Federal report: Home prices still going up
Federal agency finds that home prices continue to creep up, contradicting other reports.
NEW YORK (CNNMoney.com) -- Home prices increased during the three months ended June 30, albeit only slightly, according to the latest quarterly report from the Office of Federal Housing Enterprise Oversight (OFHEO).
The OFHEO House Price Index (HPI) rose 0.1 percent compared with the first quarter of 2007 and 3.2 percent compared with the second quarter of 2006. The HPI includes data on houses purchased as well as those refinanced.
The OFHEO Purchase-Only Index, which excludes refinancings, produced slightly different results with quarter-to-quarter prices up 0.5 percent but year-over-year prices only 2.6 percent higher.
Coming during a period of intense turmoil in credit markets, other reports from the National Association of Realtors and the Case-Shiller Home Price Index showing price declines and dire predictions of future home price depreciation, the report came as a pleasant surprise.
Said OFHEO Director James B. Lockhart, as quoted in the report release, "House prices were basically flat in the second quarter despite tightening credit policies, rising foreclosure rates, and weakening buyer sentiment. Significant price declines appear localized in areas with weak economies or where price increases were particularly dramatic during the housing boom."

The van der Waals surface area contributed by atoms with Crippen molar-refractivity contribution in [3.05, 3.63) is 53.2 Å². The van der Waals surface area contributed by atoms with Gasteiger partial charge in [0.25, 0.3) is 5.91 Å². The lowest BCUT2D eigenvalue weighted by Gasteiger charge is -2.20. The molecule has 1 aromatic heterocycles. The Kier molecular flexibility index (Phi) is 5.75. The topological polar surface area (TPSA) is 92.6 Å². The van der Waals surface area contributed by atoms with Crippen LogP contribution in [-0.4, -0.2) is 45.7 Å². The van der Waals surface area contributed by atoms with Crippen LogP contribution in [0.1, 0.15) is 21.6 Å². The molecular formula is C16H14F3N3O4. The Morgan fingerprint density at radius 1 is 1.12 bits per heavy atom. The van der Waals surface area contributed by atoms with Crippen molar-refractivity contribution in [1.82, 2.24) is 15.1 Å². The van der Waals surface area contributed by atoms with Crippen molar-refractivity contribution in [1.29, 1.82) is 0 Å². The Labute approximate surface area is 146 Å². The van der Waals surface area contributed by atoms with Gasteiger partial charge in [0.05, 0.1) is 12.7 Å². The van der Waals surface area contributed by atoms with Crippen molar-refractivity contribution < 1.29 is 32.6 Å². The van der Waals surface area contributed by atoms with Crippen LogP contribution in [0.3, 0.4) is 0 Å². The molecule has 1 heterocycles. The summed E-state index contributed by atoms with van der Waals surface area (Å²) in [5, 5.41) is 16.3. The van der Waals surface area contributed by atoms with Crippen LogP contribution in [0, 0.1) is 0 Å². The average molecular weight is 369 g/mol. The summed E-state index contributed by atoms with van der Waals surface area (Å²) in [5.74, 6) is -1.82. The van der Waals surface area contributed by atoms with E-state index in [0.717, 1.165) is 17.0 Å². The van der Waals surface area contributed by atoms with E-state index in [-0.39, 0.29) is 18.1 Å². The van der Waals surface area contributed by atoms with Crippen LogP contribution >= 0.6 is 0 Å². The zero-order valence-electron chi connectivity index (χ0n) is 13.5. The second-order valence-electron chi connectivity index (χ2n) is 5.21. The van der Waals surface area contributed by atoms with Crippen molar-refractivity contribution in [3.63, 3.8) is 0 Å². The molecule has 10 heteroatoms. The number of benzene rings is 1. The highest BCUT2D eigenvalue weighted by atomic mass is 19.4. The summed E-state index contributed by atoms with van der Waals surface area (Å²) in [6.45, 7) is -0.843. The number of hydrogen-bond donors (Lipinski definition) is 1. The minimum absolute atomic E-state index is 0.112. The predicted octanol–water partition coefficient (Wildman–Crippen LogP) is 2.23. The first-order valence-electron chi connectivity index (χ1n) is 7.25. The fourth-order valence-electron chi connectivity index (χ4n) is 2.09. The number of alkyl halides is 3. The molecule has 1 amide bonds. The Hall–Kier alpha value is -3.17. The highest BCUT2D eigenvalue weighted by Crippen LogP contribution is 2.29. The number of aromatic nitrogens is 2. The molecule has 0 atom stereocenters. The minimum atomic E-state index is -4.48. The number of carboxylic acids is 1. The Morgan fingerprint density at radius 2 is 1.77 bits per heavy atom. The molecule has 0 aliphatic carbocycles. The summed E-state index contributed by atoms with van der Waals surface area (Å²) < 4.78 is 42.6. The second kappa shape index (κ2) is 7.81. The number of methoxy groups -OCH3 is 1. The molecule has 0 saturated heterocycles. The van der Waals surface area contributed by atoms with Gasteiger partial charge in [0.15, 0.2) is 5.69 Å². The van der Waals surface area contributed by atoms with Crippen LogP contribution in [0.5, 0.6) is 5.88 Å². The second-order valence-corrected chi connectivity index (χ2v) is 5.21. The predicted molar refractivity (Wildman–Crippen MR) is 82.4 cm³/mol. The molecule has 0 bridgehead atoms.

Among the states, Utah, at 15.3 percent, had the highest year-over-year price growth. Its next-door neighbor, Wyoming, trailed closely behind with 12.8 percent. They were the only two double-digit gainers. Washington State was a 9.1 percent winner.
Losers included Nevada, down 1.5 percent year-over year, Michigan (-1.4 percent) and California (-1.4 percent).
Three California metro areas suffered the largest drops in price for the same period: Merced (-8.7 percent), Santa Barbara (-8.1 percent), and Stockton, (-7.2 percent). Other metro areas among the bottom 10 included Punta Gorda, Florida (-7.1 percent) and Sarasota (-6.2 percent).
Of the bottom 20 metro areas, only Reno, Nevada and Bay City, Michigan were from outside of Florida or California. Sixty-one of OFHEO's list of 287 metro areas recorded year-over-year price declines with 226 recording growth.